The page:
As a hugely popular 2007 science fiction film, The Man From Earth has quite a hurdle to mount to be as successful on stage. However with the adaptation of the Jerome Bixby plot by Richard Schenkman and particularly, the direction by Robert Kimber, and in the hands of this fine cast, it has all the hallmarks of a winner.
These hallmarks may not be immediately apparent in the first half, in which the acting seems to outshine the writing, such that one is left hoping, at the interval, that the play is actually going to get somewhere. Don’t worry – it certainly does.
John Oldman (nicely played by Fahad Farooque) is a cheezy name for one who claims to be 14,000 years old: just one of many more subtle allusions to longevity and history, as Dr Oldman’s claims become increasingly outrageous and alarming to some of his academic contemporaries.
Farooque is delightfully inscrutable as his colleagues throw increasingly difficult challenges at his claims, which could have been learned from books – or could they possibly be from his memory? Andrew Horwood as Dan remains philsophically sceptical, Art (Brendan Cooney) becomes actively hostile, and Edith (Lyn Wilson) becomes distressed by these claims, with comic relief from Harry (Lindsay Dunn). Meanwhile Sandy (Alicia Zorkovic) remains faithful, domestically loyal, grounded, and in love. The arrival of Will, an academic psychiatrist excellently portrayed by Brant Eustice, adds both comic relief and tension.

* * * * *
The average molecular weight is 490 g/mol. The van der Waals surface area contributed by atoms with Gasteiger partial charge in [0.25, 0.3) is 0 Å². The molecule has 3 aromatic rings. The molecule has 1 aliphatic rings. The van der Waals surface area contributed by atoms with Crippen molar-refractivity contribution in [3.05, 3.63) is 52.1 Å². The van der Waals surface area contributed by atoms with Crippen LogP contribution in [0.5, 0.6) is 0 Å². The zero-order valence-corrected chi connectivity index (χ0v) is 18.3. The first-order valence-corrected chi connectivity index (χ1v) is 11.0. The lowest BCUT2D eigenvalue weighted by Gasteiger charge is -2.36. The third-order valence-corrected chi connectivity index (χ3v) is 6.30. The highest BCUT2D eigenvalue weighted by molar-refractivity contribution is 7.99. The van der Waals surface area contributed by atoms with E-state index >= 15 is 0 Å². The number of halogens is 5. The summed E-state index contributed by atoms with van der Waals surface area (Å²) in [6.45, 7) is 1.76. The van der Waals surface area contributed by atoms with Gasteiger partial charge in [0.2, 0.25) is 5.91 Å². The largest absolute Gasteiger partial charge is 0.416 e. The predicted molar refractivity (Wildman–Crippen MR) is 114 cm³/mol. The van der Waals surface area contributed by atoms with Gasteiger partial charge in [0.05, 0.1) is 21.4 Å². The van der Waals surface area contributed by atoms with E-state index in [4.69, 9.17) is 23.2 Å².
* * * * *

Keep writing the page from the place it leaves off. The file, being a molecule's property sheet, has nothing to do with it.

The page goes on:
The emotional tension between the colleagues grows in the second half, along with the mystical overlay of the claims being made by Oldman as they probe further. Issues such as love, pain, death, loss, grief, faith and religion are canvassed, along with salient references to some current human and international concerns, as his colleagues – and the audience – struggle to make sense of his claims. Is he just a clever, well-read academic espousing syncretism – some co-existence between otherwise divergent cultures and world views, or is he in fact some kind of dissociative psychotic nut case? Because his claims are so outlandish… surely… aren’t they?
A most climactic claim is reached, but that is not the end. The final twist is masterful, and cleverly portrayed.
The whole is well supported by Richard Parkhill’s lighting, Robert Kimber’s set and Michael Eustice’s sound design. Red Phoenix Theatre once again has shown both the value of its commitment to producing only Adelaide premieres, and its ability to do so very well.
Red Phoenix Theatre presents
The Man From Earth
by Jerome Bixby | adapted by Richerd Schenkman
Director Robert Kimber
Venue: Holden Street Theatres | The Studio, 34 Holden Street, Hindmarsh SA
Dates: 16 – 25 August 2018
Tickets: $25 – $19
Bookings: 08 8225 8888 | holdenstreettheatres.com